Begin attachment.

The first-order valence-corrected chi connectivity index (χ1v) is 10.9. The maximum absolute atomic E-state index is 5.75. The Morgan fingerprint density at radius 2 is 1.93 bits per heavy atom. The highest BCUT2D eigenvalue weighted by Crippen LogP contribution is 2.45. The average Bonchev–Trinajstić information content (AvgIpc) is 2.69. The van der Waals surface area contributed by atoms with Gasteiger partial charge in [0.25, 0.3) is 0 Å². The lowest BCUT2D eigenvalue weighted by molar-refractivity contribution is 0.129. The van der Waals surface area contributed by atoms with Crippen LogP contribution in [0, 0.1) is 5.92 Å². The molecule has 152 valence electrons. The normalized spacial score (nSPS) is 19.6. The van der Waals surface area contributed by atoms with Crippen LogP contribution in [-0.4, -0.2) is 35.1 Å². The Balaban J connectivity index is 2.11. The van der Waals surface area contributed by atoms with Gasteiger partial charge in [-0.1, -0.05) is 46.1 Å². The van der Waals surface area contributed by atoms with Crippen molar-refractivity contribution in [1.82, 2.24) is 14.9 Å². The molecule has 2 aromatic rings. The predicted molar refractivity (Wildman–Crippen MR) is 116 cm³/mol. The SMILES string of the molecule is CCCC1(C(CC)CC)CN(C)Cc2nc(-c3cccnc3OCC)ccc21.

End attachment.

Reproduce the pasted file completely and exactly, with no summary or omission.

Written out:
The first-order valence-corrected chi connectivity index (χ1v) is 10.9. The maximum absolute atomic E-state index is 5.75. The Morgan fingerprint density at radius 2 is 1.93 bits per heavy atom. The highest BCUT2D eigenvalue weighted by Crippen LogP contribution is 2.45. The average Bonchev–Trinajstić information content (AvgIpc) is 2.69. The van der Waals surface area contributed by atoms with Gasteiger partial charge in [0.25, 0.3) is 0 Å². The lowest BCUT2D eigenvalue weighted by molar-refractivity contribution is 0.129. The van der Waals surface area contributed by atoms with Crippen LogP contribution in [0, 0.1) is 5.92 Å². The molecule has 152 valence electrons. The normalized spacial score (nSPS) is 19.6. The van der Waals surface area contributed by atoms with Crippen LogP contribution in [-0.4, -0.2) is 35.1 Å². The Balaban J connectivity index is 2.11. The van der Waals surface area contributed by atoms with Gasteiger partial charge in [-0.1, -0.05) is 46.1 Å². The van der Waals surface area contributed by atoms with Crippen molar-refractivity contribution in [1.82, 2.24) is 14.9 Å². The molecule has 2 aromatic rings. The predicted molar refractivity (Wildman–Crippen MR) is 116 cm³/mol. The SMILES string of the molecule is CCCC1(C(CC)CC)CN(C)Cc2nc(-c3cccnc3OCC)ccc21.